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The Commons
Voices / Letters from readers

Protestors who tie up traffic risk alienating their audience

Originally published in The Commons issue #404 (Wednesday, April 19, 2017).



This is a note about the demonstration last Saturday to demand that the U.S. president disclose his tax returns.

I happened by at that time getting a couple things at the Brattleboro Food Co-op. A friend from western Mass. was in the group, and it was nice to catch up with her after.

But when I went into the Co-op, I encountered another friend, a worker there, who was a bit upset. She had been trying to get to work from Hinsdale and was held back by the throng of people blocking traffic as they wandered across the street to get to the park.

Why do the people who lead and take part in these demonstrations believe that they are entitled to further tie up traffic at Malfunction Junction?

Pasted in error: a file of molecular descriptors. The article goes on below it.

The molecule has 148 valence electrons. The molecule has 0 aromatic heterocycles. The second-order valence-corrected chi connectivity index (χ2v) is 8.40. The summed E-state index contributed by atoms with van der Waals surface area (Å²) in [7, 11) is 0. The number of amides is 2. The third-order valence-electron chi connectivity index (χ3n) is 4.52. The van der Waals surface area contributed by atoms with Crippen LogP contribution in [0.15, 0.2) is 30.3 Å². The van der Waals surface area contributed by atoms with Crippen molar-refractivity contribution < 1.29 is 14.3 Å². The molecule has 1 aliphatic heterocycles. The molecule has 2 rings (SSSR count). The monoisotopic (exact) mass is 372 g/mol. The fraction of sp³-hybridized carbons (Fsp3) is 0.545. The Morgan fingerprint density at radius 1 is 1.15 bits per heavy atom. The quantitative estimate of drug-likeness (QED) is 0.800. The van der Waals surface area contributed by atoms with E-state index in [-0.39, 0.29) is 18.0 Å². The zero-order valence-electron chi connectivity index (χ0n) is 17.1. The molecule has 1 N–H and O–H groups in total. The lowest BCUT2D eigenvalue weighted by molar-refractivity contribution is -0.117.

I encountered the same situation when I walked with people who were protesting in solidarity with the Lakota people against submerging the Dakota Access Pipeline under the Missouri River just upstream from the Native Americans’ homeland reservation.

When I tried to stop people at the corner to wait for the light and let the honking, angry drivers go about their business, I was asked who put me in charge.

But I am wondering how people who want to proclaim an injustice and ask to be heard expect to be accepted and respected while they are screwing up the day for part of their audience.

It seems to me that anarchic entitled acting out is not likely to be an effective way to ask society to think about its trespasses on other people.

Chris Andres


Putney

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